‘Who was Rosas? An owner of land. What did he accumulate? Land. What did he give to his supporters? Land. What did he take from his enemies? Land.’ This crisp summary of the nineteenth century Argentine dictator and sometime gaúcho, Juan Manuel de Rosas by one of his successors, Domingo Faustino Sarmiento, reminds us that, for most people for most of history, the ownership, cultivation and exploitation of land have been of decisive importance in determining the character of societies.
In many cases, they still are.
Land rights and land reform movements are active in many parts of the world. In Australia, Land Rights Now aims to double the land legally recognised as owned by Indigenous People and local communities. In India, Ekta Parishad has been leading a movement for land reform for the last two decades, for, while land reform has been a principle of the Indian state since independence, in practice, it has only been carried into effect in certain parts of the country. The Landless Workers Movement (Movimento dos Trabalhadores Rurais Sem Terra (MST)) in Brazil has an even longer history. A mass social movement, formed in 1984 by rural workers, it has led more than 2,500 land occupations, winning some 7.5 million hectares of land on which 370,000 families have settled.
The current edition of Alliance demonstrates that it is often Indigenous peoples who are at the forefront of disputes over land. What’s at stake is not just the preservation of tradition. It’s a matter of livelihood and, on occasion, of life and death. Last year, Emyra Waiãpi, a 68-year-old indigenous leader, was stabbed to death by gold miners in the Waiãpi indigenous reserve in the northern Brazilian state of Amapá.
For those in the so-called developed world, though, the extent and importance of land rights movements have been easy to overlook. Easy for us to believe that predominantly agrarian societies are part of a past that seems increasingly remote. Wealth is accumulated by manufacturing, commerce and the provision of services. Agricultural production itself has become industrialised. ‘Land’ becomes ‘the countryside’ – a place of recreation or an object of aesthetic contemplation (in 2017, only 1 per cent of the UK workforce worked in agriculture, in Germany 1.28 per cent and in the US, 1.66 per cent). We might be tempted to think that this is an inevitable trajectory for developing societies, but it rests on two assumptions. First, while the term ‘developing world’ may be less insolent than ‘third’ or ‘under-developed’ or ‘undeveloped’ world, it is nonetheless based on a progressivist view: there is a point towards which those societies ought to be moving and which we – the developed world – have reached. The second is that, once you get there, you stop – the ‘end of history’ fallacy. However, the idea that either development – or history – has an end is demonstrably false. On the contrary, what seems obvious is that societies change (or ‘develop’, if you prefer the term) and will continue to do so. The industrial age has given way to the post-industrial age, which has itself given way (in varying degrees) to the information age.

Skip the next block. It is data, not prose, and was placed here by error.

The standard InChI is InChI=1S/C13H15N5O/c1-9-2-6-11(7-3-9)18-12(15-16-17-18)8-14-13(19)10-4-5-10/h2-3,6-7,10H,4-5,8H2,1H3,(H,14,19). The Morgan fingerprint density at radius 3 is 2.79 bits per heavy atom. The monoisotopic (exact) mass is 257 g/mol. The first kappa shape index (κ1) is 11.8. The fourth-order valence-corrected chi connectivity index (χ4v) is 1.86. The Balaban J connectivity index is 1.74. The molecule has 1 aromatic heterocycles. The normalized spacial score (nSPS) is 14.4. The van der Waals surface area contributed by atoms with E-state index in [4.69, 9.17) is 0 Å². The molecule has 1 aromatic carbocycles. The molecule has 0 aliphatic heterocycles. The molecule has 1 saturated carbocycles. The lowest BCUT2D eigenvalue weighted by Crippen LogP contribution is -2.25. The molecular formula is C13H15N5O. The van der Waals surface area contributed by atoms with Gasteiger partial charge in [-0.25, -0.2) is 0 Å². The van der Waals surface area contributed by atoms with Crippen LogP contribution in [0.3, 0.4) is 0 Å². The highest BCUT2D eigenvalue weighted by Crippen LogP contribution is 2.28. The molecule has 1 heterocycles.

Meantime, the perennial concerns of the cultivator not only abide, they are taking on a new importance. Food security is already a source of anxiety and, in the era of climate change and the need for responsible environmental stewardship, Indigenous peoples and rural communities are seen as guardians of fragile ecosystems (the Lands Rights Now website points out that they ‘protect [my italics] more than 50 per cent of the world’s land surface’). A number of funders already understand this and the work of a few of them is chronicled in the new issue of Alliance.
So what? This is not to suggest that all funders should immediately turn their attention to land rights and rural communities. Or that we should start a ‘back to the land’ movement. Or that ‘developing’ communities should reject the evident benefits associated with the development process, like universal education and effective and comprehensive healthcare. The aim of this article is to try and show that land rights movements and Indigenous peoples are not some quaint anthropological survival. Support for them is a matter of helping people who are often marginalised, even despised, within the states of which they are nominally citizens to live in the way they have chosen and to secure the kind of consideration other groups take for granted. Moreover, while land continues to be an enduring source of wealth and power for those who own it, its future use and exploitation may well be critical to the welfare of all of us.
And one final thing: it’s tempting for societies to assume that their form of life and social arrangements represent some sort of culmination. Let’s re-examine that assumption. The industrial age lasted barely two hundred years at the most generous estimate. In terms of the lives of individuals, this is a long time, but not in historical terms. It may well come to seem that we are the temporary phase, the slow blink of time’s eye and that ‘developing’ communities of cultivators and custodians have devised strategies for their survival which will prove to be more durable than those of our own.
Andrew Milner is associate editor of Alliance magazine